The Holland America people made hanging out and schmoozing very easy from the moment of arrival. Live (and expertly played) Caribbean music played on the decks, and there was plenty of food and drink to go around. If you want, you can pretty much eat, drink and party your way around the clock for the whole cruise.
Day Two (Monday, October 21) was a full day at sea, with plenty of classes to attend while the ship eased past the Florida Keys and the Sierra del Rosario, the rugged mountains of Western Cuba. In the card room, Ted Ts'o gave his “Introduction to the Linux Kernel” talk. Down in the movie theater, Dirk Elmendorf gave a talk titled “Introduction to PHP”. In another meeting room, Randal Schwartz did “Learning Perl”. In the piano bar, Greg Haerr spoke on “User Interface Programming and Architecture Using Embedded Linux”. (The only bummer there was he declined to play the piano, even though he's reportedly as good on the ivory keyboard as he is on the QWERTY.) At lunch Eric Raymond talked about “The Open Source Revolution”. In the afternoon, Randall and Ted revisited their subjects while Guido van Rossum gave his “Introduction to Python” talk.
The evening talk was Eric Raymond's “The Zen of UNIX”, which ended at 7:30. Dinner in the vast formal dining room followed at 8:15 each night of the week.
Two families were assigned to our large round table: the Torvalds and the Searls. At its maximum this totaled four parents and four kids (their three girls, our one boy). On most evenings, though, two or more kids were elsewhere, and we were joined by other adults—usually Ted T'so and Greg Haerr, plus one or two others who jumped in from other tables. Even though the seating is assigned, there's a fair amount of swapping around. So at various times our table also included folks who hacked professionally for Lindows, Emperor Linux, USA Today and Nickelodeon (yes, Linux has entered those bastions too).
Each dinner had its own dress code: formal on Tuesday and Thursday, and either informal or casual on the other evenings. For men informal meant wearing a jacket. Casual meant pants. Shoes and shorts were required in every case. The result was a kaleidescope of costumery, with fun combinations of everything from tuxedos to old schwag t-shirts.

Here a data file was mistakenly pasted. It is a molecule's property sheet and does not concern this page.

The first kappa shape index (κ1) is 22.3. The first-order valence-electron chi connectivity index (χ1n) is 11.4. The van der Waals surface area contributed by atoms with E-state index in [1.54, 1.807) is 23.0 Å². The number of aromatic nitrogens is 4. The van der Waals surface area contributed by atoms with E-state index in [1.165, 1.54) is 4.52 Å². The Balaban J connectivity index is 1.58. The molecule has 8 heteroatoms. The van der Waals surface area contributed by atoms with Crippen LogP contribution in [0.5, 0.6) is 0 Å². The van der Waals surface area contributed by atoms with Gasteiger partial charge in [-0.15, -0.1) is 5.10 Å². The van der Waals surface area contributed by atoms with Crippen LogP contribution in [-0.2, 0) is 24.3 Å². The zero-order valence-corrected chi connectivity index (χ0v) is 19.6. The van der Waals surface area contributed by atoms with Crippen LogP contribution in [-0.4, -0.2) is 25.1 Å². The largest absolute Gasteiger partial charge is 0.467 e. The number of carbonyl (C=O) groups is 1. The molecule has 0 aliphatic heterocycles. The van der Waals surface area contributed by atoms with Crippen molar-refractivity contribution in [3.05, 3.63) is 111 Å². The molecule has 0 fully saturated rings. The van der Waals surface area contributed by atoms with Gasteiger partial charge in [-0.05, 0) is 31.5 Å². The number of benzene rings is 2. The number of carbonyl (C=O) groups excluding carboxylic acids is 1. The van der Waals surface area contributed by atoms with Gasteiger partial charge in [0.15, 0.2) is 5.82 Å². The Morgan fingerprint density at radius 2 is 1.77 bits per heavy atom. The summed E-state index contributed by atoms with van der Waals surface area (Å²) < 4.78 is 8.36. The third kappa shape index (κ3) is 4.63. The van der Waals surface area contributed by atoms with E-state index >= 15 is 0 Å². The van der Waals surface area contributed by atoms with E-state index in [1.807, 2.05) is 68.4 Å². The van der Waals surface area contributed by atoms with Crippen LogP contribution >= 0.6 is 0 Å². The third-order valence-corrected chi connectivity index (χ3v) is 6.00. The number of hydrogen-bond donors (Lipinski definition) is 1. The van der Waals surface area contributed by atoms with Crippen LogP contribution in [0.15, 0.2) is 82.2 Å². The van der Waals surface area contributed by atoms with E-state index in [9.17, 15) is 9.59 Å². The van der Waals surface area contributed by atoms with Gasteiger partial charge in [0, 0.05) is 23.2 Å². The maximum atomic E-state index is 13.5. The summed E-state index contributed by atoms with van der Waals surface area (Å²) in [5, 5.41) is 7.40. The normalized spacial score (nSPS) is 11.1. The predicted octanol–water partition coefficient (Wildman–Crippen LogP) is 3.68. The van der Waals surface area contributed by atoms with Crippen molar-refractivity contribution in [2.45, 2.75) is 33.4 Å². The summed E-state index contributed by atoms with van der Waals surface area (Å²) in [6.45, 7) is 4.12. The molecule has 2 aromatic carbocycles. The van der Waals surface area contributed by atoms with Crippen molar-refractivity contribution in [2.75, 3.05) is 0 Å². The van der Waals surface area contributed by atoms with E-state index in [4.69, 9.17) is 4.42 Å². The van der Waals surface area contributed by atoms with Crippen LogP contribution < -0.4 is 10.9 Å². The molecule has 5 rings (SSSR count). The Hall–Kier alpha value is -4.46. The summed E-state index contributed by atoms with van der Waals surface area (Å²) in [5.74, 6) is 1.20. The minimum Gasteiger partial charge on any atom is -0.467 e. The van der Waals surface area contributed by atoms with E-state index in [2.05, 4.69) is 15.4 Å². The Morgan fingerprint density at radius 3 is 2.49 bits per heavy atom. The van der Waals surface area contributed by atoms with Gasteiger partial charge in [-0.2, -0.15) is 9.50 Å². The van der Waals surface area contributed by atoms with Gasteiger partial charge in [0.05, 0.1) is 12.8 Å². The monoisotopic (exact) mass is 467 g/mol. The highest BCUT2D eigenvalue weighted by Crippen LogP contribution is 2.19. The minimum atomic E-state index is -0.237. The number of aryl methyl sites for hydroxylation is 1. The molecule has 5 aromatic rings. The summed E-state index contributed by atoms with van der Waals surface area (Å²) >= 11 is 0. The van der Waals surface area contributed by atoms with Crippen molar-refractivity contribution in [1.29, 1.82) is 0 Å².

Cutest, of course, were the three Torvalds girls, who were extraordinarily charming, smart, funny and well-behaved, especially after they fell asleep at the table. (Yes, there were other kids; but I didn't sit with them, so I can't say.)
Day Three (Tuesday) began at Cozumel, an island off Mexico's Yucatan peninsula, not far from Cancún. There we dispersed to a variety of towns, beaches and Mayan ruins before reconvening on the ship for talks on filesystems (Ted), Perl (Randall), “Vim for Vi Users” (Steve Oualline) and “Preparing for Incident Response and Forensics” (Brian Carrier). I gave the pre-dinner keynote, “The Silent Majority: How Linux Got to Be Everywhere While Nobody Was Watching”. It was a fun talk for a fun crowd. The only criticism came from one guy who said, “There weren't enough laughs at the end.” Which still means he was entertained for nearly an hour.
Day Four (Wednesday) began with a series of tender boats that ferried passengers from the Maasdam to Georgetown, Grand Cayman. Here our family of three recruited Greg Haerr and Ted Ts'o to join us in a taxi tour of the island. The high point of that trip was a lunch on the porch of the Cracked Conch restaurant, not far up the road from a tourist trap called Hell. The food and drink was excellent, along with the setting. We finished the day hanging out on Seven Mile Beach, a beautiful place. That evening Linus treated the crowd to a wide-ranging Q&A. (More about that later.) Charles Shapiro recorded the talk and encoded it as an Ogg Vorbis file that you can listen to here.
Hungry Editor at the Cracked Conch
In Part 2, Doc attends a Jamaica Linux Users Group meeting with Linus Torvalds and other speakers from the cruise, climbs a waterfall, reports on to the man who has been on all thirteen Geek Cruises, and summarizes the trip with six big realizations about the future of Linux. See the photo gallery.
Doc Searls ([email protected]) is senior editor of Linux Journal.